|Cover Credit: Headmistress Press|
Reviewed by Michael VanCalbergh
Desire is the only way to describe the dominate subject of Flower Conroy’s The Awful Suicidal Swans. Words like “lust” and “craving” are too layered with judgement, which these poems quickly do away with, while “love” or “adoration” seem devoid of the physicality that connects all of them. Desire ends up the only adequate idea when considering how Conroy’s book confronts the violence and the unabashed joy of wanting another and being wanted by that person.
“In the Wolf’s Den * Gentlemen’s Club” starts the book by balancing the explicitly sexual and deeply emotional layers of desire. Conroy’s speaker ogles a woman stripping, even referring to her as “lamblike,” but immediately complicates this sexualizing by stating:
… You, in love,By setting up the panting and howling of the crowd next to the image of a girl on a playground, Conroy challenges her readers to see these emotions as layered. Her poems explore more forbidden or out-of-reach aspects of desire in “Your Body the Unnameable Body.” This speaker imagines: “If I were on the other side of that steam-cloaked glass / with you, I would touch your edges” but states shortly afterward, “I am almost afraid of you.”
on the playground, spinning April on the merry-
go-round, untamed laugh, poppy field of freckles,
head thrown back as the sky turned… They panted,
While her early poems address this tenuous area of wanting but not having, she also introduces the dangerous side of desire. In one poem, a shirtless man is on top of a woman in an abandoned meat factory with “Upside-down / ? hooks dangled / from the ceiling,” while in another a prostitute enters a man’s car and “Fetches from the gaping linen, the planted // squid & milks it, warm, aglow udder.” These poems don’t ignore the dark or disturbing side of sex. Instead, they refuse to look away, examining these moments just as deftly as the poems that come before.
Conroy’s goal is to give voice to all sides of desire instead of highlighting just one perspective, which includes the beautiful and simple. Her poems start this shift with “How Did the Everlasting Begin?” where she states, “There was nothing spectacular about the fire…” between two lovers. She ends the poem with:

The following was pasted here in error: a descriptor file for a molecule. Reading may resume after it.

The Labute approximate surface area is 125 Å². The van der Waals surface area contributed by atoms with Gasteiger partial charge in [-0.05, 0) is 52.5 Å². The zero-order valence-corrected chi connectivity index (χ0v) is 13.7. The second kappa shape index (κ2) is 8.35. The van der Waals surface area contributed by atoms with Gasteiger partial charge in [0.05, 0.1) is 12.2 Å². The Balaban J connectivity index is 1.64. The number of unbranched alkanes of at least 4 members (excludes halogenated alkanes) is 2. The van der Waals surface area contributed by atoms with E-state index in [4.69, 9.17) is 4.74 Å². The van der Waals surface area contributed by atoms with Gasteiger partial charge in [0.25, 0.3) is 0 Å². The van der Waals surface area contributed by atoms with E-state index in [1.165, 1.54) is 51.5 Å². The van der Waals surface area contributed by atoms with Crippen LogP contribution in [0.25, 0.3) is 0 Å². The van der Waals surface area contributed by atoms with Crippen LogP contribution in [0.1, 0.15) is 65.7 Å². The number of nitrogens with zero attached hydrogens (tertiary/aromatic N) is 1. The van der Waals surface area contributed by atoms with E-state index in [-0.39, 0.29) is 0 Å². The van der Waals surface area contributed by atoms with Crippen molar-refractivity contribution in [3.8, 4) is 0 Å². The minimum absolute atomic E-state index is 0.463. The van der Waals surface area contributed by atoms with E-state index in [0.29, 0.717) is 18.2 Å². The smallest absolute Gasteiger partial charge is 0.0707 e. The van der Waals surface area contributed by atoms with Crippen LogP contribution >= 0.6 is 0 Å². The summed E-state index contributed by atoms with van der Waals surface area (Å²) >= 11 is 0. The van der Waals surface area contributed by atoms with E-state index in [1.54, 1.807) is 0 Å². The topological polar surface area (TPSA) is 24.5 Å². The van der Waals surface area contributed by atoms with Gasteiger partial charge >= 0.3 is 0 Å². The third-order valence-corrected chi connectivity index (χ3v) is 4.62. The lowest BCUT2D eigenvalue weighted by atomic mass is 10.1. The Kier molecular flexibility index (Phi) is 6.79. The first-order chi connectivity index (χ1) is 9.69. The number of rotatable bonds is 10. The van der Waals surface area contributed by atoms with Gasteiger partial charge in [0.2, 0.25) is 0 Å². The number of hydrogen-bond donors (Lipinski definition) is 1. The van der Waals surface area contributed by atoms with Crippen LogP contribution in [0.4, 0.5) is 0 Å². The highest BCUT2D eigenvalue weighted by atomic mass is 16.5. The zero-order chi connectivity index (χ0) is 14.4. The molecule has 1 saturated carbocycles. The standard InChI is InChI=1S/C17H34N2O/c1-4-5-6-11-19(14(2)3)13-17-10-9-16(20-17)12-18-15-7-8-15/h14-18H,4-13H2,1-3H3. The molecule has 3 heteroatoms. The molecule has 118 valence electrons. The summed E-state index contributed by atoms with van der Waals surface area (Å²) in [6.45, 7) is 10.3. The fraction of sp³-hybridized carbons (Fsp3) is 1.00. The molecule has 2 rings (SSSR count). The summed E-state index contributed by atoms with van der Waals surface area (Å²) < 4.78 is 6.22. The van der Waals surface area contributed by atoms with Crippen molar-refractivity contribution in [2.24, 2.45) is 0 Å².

There was everything spectacular about the fireConroy maintains this exploration of beautiful simplicity in “Of Exaltations,” wherein she imagines two lovers spending all their time together. By asking “do you never wonder / who will feed the chickens?” she allows the moment to speak for the loss of time one can feel with another. Similarly, in “Granting Passage,” her speaker describes wanting a lover’s mouth:
because it was ordinary.
Because it was contained
& then it was not.
… To your blessingConroy describes these sexual encounters as need being fulfilled. A speaker says to a lover, “You suckle the hollow” of a shoulder; has another told, “Now; let me siphon that bite for you…” and another stating, “Without her narcotic sweat, her voodoo breath / breathing down my neck, how did I survive?” These moments build upon each other to present a clearer image of desire as a whole. These poems both watch and touch closely, allowing readers to have tactile and visual connections with the speakers. In this way, Conroy transforms readers into the desired and the one who desires, never making us comfortable enough to feel completely in control.
Therefore I am: crucified—
Begging for drink. Begging
Conroy’s penultimate poem, “The Morning After,” provides the perfect metaphor for her book. The speaker describes a lover who, while making her breakfast, gets so close that she thinks, “you’d singe me / with the coffee press.” Then the lover touches her and makes a command: “You pushed my bangs / from my eyes, put a cup in my hands / & commanded, sip.” Conroy’s poems offer themselves as the loving act of making breakfast, but they’re also demanding more. They demand that you, not only, face the desire laid in front of you but also “sip” and experience everything that is bitter, warm, and delicious.